Savvy cooks will love these tricks for rescuing leftover pumpkins, storing fall cheese, using skewers and lots more!
What's sadder than a leftover Halloween jack-o-lantern made from a pumpkin? Don't throw Jack out, though. Cut the gourds in half vertically down the middle. Make sure each half can fit, cut side down, on a baking sheet sprinkled with water. Then bake at 350 degrees F for 30 to 60 minutes. You'll know they're done when the skin darkens and the pumpkin starts to fall in on itself. A fork or knife will penetrate easily when it's done. Remove from the oven and let cool at least 20 minutes, then scoop out the flesh and puree in a food processor (throw away the skin). Now you have pumpkin puree for pie, soup and many other holiday dishes.
Some cooks prefer wood skewers, while others insist on metal versions. If you are using wooden skewers, to keep them from burning, soak them in water for half an hour first. This also helps preserve moisture in the food. Also be sure to align food pieces right next to each other on wooden skewers for proper heating. With metal skewers, choose twisted or squared versions so food won't fall off. Since metal holds heat better, a little space between food items on metal skewers is okay. If making foods with different cooking times, cook them on separate skewers and then combine them on the serving plate.
The best cheese is aged in cooled rooms, so it makes perfect sense to store tightly wrapped cheese in the refrigerator. Try to keep air away from the cheese, since air promotes mold growth on cheese. If some mold grows on the outside of the cheese, just cut it off. However, if it's gotten all the way through the cheese, discard it. Always bring cheese to room temperature before using it in cooking. Cheese that's well aged or ripened also can be frozen, but beware that the longer it's frozen, the more likely it is to dry out and become crumbly. Thaw cheese slowly in the refrigerator for a day or two; don't leave it out on the counter where mold can grow on it.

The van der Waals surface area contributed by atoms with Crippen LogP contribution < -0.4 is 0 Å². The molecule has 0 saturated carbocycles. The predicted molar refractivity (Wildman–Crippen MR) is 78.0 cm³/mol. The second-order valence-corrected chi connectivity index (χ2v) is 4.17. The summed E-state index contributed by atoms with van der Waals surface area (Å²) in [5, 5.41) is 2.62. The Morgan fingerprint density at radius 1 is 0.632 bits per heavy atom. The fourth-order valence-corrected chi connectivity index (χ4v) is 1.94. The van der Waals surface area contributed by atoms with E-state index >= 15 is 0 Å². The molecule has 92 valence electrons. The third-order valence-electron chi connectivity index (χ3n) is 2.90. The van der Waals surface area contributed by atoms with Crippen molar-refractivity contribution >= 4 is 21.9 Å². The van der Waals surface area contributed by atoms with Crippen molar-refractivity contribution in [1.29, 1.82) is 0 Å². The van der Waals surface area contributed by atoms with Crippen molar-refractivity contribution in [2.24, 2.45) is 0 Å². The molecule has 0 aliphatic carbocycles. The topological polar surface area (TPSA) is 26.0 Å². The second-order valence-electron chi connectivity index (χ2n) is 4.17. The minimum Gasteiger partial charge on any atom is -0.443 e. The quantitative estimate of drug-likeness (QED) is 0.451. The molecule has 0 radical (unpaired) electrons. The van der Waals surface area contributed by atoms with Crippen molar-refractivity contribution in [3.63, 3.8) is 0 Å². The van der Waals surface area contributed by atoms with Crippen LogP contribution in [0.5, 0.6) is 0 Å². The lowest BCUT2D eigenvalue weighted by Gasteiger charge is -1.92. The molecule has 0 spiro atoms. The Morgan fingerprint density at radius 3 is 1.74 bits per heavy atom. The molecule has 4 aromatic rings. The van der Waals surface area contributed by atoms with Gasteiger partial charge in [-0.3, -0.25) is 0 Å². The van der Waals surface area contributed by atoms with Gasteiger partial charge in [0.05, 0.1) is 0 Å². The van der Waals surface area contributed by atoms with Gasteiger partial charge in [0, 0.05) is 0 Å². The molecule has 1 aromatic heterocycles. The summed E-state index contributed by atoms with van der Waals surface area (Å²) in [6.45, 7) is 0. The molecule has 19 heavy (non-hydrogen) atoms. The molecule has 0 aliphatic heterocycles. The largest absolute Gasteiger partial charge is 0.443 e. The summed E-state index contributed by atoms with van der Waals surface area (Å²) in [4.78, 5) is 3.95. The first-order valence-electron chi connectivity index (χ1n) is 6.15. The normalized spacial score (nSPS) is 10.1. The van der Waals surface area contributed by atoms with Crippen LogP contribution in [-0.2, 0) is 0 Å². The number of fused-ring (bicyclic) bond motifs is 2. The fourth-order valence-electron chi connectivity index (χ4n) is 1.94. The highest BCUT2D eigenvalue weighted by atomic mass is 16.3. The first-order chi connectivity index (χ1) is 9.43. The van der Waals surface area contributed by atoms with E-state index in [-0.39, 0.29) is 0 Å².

Honey is a wonderful substance created by bees that can substitute for sugar in many recipes. It's especially good in many succulent harvest-seasons recipes such as squash, pumpkins and baking. Because it's sweeter than sugar, less honey can be used to achieve the same sweetness as sugar. Start by replacing half the sugar in any recipe with honey and see how it tastes. Keep experimenting with other recipes until you find a balance that pleases your palate.
In addition, remember these adjustments:
* For each cup of honey added to a recipe, reduce liquid by one-quarter cup.
* To encourage proper rising in baked goods, add half a teaspoon of baking soda for each cup of honey.
* Cut back oven temperature by 25 degrees F to prevent excess browning.
* Coat the measuring spoon or cup with a little vegetable oil (corn, canola or safflower, not olive!) or non-stick spray when measuring honey, and the honey won't stick to the utensil.
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